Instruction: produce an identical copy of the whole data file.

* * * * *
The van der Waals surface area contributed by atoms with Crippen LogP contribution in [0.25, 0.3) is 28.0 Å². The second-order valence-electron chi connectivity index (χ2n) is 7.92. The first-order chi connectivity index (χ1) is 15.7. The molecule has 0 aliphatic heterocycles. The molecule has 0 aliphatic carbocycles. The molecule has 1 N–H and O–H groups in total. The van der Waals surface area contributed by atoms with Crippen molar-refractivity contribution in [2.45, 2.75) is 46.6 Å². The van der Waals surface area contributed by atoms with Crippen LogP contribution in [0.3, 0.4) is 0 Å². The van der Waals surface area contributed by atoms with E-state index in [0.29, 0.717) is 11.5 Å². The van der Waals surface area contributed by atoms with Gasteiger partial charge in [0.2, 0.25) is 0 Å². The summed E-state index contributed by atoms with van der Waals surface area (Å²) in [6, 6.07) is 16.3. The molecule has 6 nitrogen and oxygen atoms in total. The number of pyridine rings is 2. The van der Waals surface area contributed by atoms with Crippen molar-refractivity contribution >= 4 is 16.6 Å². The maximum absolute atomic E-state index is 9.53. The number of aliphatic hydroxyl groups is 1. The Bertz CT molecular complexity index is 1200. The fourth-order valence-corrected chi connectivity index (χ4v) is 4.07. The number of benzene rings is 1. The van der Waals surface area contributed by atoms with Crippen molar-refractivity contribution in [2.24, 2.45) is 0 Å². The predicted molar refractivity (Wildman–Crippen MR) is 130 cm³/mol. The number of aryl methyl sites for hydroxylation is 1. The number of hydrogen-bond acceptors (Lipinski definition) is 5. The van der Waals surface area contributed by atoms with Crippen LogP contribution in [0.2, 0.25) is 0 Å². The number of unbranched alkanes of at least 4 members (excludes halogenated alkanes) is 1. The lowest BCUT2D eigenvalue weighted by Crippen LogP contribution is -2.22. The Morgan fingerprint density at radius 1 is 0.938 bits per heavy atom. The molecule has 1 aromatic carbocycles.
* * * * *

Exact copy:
The van der Waals surface area contributed by atoms with Crippen LogP contribution in [0.25, 0.3) is 28.0 Å². The second-order valence-electron chi connectivity index (χ2n) is 7.92. The first-order chi connectivity index (χ1) is 15.7. The molecule has 0 aliphatic heterocycles. The molecule has 0 aliphatic carbocycles. The molecule has 1 N–H and O–H groups in total. The van der Waals surface area contributed by atoms with Crippen molar-refractivity contribution in [2.45, 2.75) is 46.6 Å². The van der Waals surface area contributed by atoms with Crippen LogP contribution in [0.3, 0.4) is 0 Å². The van der Waals surface area contributed by atoms with E-state index in [0.29, 0.717) is 11.5 Å². The van der Waals surface area contributed by atoms with Gasteiger partial charge in [0.2, 0.25) is 0 Å². The summed E-state index contributed by atoms with van der Waals surface area (Å²) in [6, 6.07) is 16.3. The molecule has 6 nitrogen and oxygen atoms in total. The number of pyridine rings is 2. The van der Waals surface area contributed by atoms with Crippen molar-refractivity contribution >= 4 is 16.6 Å². The maximum absolute atomic E-state index is 9.53. The number of aliphatic hydroxyl groups is 1. The Bertz CT molecular complexity index is 1200. The fourth-order valence-corrected chi connectivity index (χ4v) is 4.07. The number of benzene rings is 1. The van der Waals surface area contributed by atoms with Crippen molar-refractivity contribution in [2.24, 2.45) is 0 Å². The predicted molar refractivity (Wildman–Crippen MR) is 130 cm³/mol. The number of aryl methyl sites for hydroxylation is 1. The number of hydrogen-bond acceptors (Lipinski definition) is 5. The van der Waals surface area contributed by atoms with Crippen LogP contribution in [0.2, 0.25) is 0 Å². The number of unbranched alkanes of at least 4 members (excludes halogenated alkanes) is 1. The lowest BCUT2D eigenvalue weighted by Crippen LogP contribution is -2.22. The Morgan fingerprint density at radius 1 is 0.938 bits per heavy atom. The molecule has 1 aromatic carbocycles.